These Pundits Have Decided Snowden Deserves to Go to Jail

It wasn't even 24 hours since Edward Snowden revealed himself as the NSA surveillance leaker — but that was plenty of time for everyone to decide whether he's a good guy or a contemptible monster.

This article is from the archive of our partner .

Almost 24 hours have passed since Edward Snowden revealed his identity — plenty of time for everyone to decide whether he's a good guy or a contemptible monster. What we know of Snowden's background suggests he's an unusual person — he never graduated from high school, but used his programming skills to climb the ladder at the CIA and then the NSA. Such a fascinating biography gives a pundit a lot to work with. It makes him either an up-from-his-bootstraps meritocrat who knows government overreach when he sees it or an uncredentialed hack who had no business being where he was in the first place. Snowden has brought together a diverse crowd of supporters — Glenn Beck, Michael Moore, Daniel Ellsberg, Julian AssangeThe New Yorker's John Cassidy have all called Snowden a hero. There is also a diverse crowd that disagrees.

"A Grandiose Narcissist Who Deserves to Be in Prison" — Jeffrey Toobin, The New Yorker

"For this, some, including my colleague John Cassidy, are hailing him as a hero and a whistle-blower. He is neither. He is, rather, a grandiose narcissist who deserves to be in prison," The New Yorker's Jeffrey Toobin writes. Toobin mocks Snowden for saying "the vast majority of human communications are automatically ingested without targeting," and objecting it. Hello! The NSA records things, Toobin says. Really, that is what he says: "What, one wonders, did Snowden think the N.S.A. did? Any marginally attentive citizen, much less N.S.A. employee or contractor, knows that the entire mission of the agency is to intercept electronic communications." And yet, Toobin says converting this common assumption into established fact is reprehensible.

And what of his decision to leak the documents? Doing so was, as he more or less acknowledges, a crime. Any government employee or contractor is warned repeatedly that the unauthorized disclosure of classified information is a crime. But Snowden, apparently, was answering to a higher calling.

Is that a stand against all national security leaks? The Journalistic Conventional Wisdom just a week ago — when the Justice Department's investigation into Fox News report James Rosen was the big leak news — was that national security leaks are absolutely vital to journalism and democracy. In fact, Toobin's colleague Steve Coll wrote a longer story in last week's magazine about that very thing. Toobin allows that some leaks are acceptable. In this case, however, he says Snowden should have taken his complaints to a member of Congress.

"A National Security Kim Kardashian" who might need the death penalty

On Fox and Friends on Monday, analyst Ralph Peters said, "Now you’ve got this 29-year-old high school dropout whistleblower making foreign policy for our country, our security policy. It’s sad, Brian. We’ve made treason cool. Betraying your country is kind of a fashion statement. He wants to be the national security Kim Kardashian. He cites Bradley Manning as a hero. I mean, we need to get very, very serious about treason. And oh by the way, for treason — as in the case of Bradley Manning or Edwards Snowden — you bring back the death penalty."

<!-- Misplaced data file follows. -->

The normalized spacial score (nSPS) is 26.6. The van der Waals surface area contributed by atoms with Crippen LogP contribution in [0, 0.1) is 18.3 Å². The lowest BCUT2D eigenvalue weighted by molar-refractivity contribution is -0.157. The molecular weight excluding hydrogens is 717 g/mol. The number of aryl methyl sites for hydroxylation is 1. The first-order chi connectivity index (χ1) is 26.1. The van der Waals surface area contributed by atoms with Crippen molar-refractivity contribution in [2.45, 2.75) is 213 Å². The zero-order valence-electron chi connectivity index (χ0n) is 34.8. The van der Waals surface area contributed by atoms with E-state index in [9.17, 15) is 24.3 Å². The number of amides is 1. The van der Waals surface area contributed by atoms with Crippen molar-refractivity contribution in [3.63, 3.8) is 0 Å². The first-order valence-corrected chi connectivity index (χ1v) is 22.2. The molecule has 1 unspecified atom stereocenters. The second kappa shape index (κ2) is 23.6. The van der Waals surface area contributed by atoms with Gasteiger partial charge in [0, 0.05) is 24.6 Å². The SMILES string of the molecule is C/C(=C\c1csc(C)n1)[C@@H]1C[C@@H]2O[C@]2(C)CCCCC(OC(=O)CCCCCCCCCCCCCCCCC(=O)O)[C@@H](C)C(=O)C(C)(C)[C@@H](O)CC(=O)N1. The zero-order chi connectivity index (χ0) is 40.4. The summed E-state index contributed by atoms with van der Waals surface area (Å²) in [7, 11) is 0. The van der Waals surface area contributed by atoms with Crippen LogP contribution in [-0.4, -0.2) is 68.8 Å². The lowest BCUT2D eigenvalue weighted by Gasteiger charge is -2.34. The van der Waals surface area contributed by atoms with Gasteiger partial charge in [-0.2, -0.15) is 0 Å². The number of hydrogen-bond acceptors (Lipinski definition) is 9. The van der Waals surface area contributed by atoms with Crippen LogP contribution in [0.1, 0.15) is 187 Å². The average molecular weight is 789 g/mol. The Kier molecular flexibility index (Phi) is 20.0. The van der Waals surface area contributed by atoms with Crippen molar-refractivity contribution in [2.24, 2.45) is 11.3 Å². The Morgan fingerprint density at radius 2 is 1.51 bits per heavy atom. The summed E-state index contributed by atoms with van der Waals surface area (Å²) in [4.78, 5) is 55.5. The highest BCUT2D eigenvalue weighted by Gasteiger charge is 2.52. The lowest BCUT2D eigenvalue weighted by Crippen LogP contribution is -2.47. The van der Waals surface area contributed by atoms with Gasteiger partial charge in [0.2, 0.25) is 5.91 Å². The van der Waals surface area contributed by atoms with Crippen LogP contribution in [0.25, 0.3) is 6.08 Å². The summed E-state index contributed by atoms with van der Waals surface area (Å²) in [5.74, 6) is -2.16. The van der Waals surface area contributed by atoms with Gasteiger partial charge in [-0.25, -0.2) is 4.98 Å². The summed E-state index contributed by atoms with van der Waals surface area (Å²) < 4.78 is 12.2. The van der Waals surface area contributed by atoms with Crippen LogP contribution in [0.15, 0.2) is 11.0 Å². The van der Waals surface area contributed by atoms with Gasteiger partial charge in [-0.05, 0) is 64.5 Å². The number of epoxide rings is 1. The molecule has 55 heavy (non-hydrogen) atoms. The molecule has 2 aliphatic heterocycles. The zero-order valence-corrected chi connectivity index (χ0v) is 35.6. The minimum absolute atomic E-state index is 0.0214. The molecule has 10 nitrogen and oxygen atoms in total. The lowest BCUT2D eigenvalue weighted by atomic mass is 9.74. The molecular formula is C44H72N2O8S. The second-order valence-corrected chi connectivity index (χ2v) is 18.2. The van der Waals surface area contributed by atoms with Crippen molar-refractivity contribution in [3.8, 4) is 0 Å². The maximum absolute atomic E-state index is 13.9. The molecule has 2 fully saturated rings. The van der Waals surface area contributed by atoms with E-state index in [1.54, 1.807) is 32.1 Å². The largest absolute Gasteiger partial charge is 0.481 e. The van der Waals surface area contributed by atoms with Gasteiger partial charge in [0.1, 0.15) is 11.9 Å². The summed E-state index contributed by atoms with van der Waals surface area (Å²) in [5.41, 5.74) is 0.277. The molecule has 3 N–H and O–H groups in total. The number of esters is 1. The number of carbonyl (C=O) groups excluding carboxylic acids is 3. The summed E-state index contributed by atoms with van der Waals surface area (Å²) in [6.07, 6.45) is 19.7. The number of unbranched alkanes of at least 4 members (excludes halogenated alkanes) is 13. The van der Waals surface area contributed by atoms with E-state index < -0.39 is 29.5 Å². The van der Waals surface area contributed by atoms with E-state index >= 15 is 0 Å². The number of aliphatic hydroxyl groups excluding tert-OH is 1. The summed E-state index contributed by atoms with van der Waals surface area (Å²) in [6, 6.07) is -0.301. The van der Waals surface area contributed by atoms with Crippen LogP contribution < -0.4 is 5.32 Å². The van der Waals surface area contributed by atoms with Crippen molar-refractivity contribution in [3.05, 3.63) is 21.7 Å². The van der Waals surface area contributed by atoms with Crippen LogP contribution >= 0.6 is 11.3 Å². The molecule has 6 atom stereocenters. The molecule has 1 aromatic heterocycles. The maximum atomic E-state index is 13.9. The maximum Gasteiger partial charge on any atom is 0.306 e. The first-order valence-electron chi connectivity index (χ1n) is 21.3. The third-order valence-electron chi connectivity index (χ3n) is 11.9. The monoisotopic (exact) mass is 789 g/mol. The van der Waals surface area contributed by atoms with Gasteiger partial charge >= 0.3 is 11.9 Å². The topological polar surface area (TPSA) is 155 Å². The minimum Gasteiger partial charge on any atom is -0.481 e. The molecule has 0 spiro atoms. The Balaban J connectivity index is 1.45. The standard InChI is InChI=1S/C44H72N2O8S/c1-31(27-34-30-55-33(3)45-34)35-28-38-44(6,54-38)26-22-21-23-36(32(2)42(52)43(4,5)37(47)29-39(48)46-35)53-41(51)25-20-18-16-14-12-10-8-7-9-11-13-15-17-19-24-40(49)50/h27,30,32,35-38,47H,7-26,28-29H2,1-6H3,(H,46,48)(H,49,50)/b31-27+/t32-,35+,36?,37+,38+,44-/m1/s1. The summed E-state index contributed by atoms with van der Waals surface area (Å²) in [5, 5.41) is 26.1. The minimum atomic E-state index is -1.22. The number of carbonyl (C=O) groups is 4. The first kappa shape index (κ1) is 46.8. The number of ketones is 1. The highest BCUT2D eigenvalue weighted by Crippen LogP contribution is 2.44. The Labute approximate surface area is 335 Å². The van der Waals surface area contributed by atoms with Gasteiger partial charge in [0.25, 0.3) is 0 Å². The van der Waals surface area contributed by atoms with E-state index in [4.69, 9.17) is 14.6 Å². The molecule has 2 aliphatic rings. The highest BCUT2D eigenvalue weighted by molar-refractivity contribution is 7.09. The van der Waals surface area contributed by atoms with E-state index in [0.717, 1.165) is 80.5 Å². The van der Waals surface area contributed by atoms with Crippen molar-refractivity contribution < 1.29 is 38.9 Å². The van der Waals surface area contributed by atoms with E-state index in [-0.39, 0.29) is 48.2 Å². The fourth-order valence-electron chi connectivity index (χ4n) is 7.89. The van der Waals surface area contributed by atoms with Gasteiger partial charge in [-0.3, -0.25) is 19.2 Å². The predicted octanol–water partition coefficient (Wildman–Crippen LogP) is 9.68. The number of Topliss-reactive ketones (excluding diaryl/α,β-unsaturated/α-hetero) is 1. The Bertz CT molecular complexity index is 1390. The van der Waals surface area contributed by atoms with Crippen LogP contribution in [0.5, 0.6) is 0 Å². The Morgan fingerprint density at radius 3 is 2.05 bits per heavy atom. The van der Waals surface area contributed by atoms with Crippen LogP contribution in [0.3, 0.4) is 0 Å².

"Self-appointed whistle-blower"

"Can intelligence operate effectively if every starry-eyed analyst feels entitled to be a self-appointed whistle-blower?" The Wall Street Journal's Gary Rosen tweets.

"Weak man" who didn't go to Congress

Andrew Sullivan posts a reader email that, like Toobin, suggests Snowden could have resolved this problem by going to Congress.

The DoD and classified programs have a variation of the Ethics Hotlines that most corporations have to support employees who have concerns about bad behavior. Snowden could have worked his concerns with this hotline. Barring that, he could have worked his concerns with the members of Congress briefed on the program. He could have even gone to a member of Congress who wasn’t briefed and gotten him or her involved.

Current members of Congress must be so proud to hear this, having been bashed for the last few sessions as the "Worst" and "Least Productive" Congresses ever. But some, like Oregon Sen. Jeff Merkley, might note that when they ask the secret court approving the collection of all phone call metadata to just make its legal rationale public, they were shot down. Sullivan's reader concludes:

Edward Snowden is not a hero. He was a weak man who took an oath to protect the nation’s secrets, found something he felt was contrary to our ideals, and decided to resolve the issue in an irresponsible manner by making the biggest, loudest bang he could. He failed the country he claims to want to save.

He must be hunted down

"I hope we follow Mr. Snowden to the ends of the earth to bring him to justice," South Carolina Sen. Lindsey Graham tweets. As The Guardian's Spencer Ackerman points out, that's the same construction he used to describe Osama bin Laden.

'Guilty of espionage, or even treason' -- and maybe a spy

"Edward Snowden should go to jail, as quickly and for as long as possible," John Yoo writes for The National Review. "Snowden might be guilty of espionage, or even treason... If he is a spy — it is amazing that someone with such little education and background was given such extensive security clearance — he may well continue running abroad." Yoo is the author of the Bush administration's torture memos.

This article is from the archive of our partner The Wire.